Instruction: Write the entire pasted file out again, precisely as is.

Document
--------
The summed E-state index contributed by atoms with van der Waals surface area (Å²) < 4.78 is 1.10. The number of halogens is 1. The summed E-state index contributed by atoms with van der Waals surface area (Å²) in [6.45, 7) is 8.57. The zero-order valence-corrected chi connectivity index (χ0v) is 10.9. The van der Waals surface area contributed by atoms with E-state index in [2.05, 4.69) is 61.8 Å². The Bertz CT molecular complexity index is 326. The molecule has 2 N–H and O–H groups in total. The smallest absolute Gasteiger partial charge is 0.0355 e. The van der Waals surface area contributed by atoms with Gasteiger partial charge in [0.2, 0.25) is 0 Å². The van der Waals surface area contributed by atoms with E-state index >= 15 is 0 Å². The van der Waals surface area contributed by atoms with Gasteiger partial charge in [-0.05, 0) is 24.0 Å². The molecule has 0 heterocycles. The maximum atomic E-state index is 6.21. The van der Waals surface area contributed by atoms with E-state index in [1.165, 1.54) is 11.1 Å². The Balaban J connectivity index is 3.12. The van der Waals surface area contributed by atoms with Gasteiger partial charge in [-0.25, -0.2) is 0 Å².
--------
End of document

The summed E-state index contributed by atoms with van der Waals surface area (Å²) < 4.78 is 1.10. The number of halogens is 1. The summed E-state index contributed by atoms with van der Waals surface area (Å²) in [6.45, 7) is 8.57. The zero-order valence-corrected chi connectivity index (χ0v) is 10.9. The van der Waals surface area contributed by atoms with E-state index in [2.05, 4.69) is 61.8 Å². The Bertz CT molecular complexity index is 326. The molecule has 2 N–H and O–H groups in total. The smallest absolute Gasteiger partial charge is 0.0355 e. The van der Waals surface area contributed by atoms with Gasteiger partial charge in [0.2, 0.25) is 0 Å². The van der Waals surface area contributed by atoms with E-state index >= 15 is 0 Å². The van der Waals surface area contributed by atoms with Gasteiger partial charge in [-0.05, 0) is 24.0 Å². The molecule has 0 heterocycles. The maximum atomic E-state index is 6.21. The van der Waals surface area contributed by atoms with E-state index in [1.165, 1.54) is 11.1 Å². The Balaban J connectivity index is 3.12. The van der Waals surface area contributed by atoms with Gasteiger partial charge in [-0.25, -0.2) is 0 Å².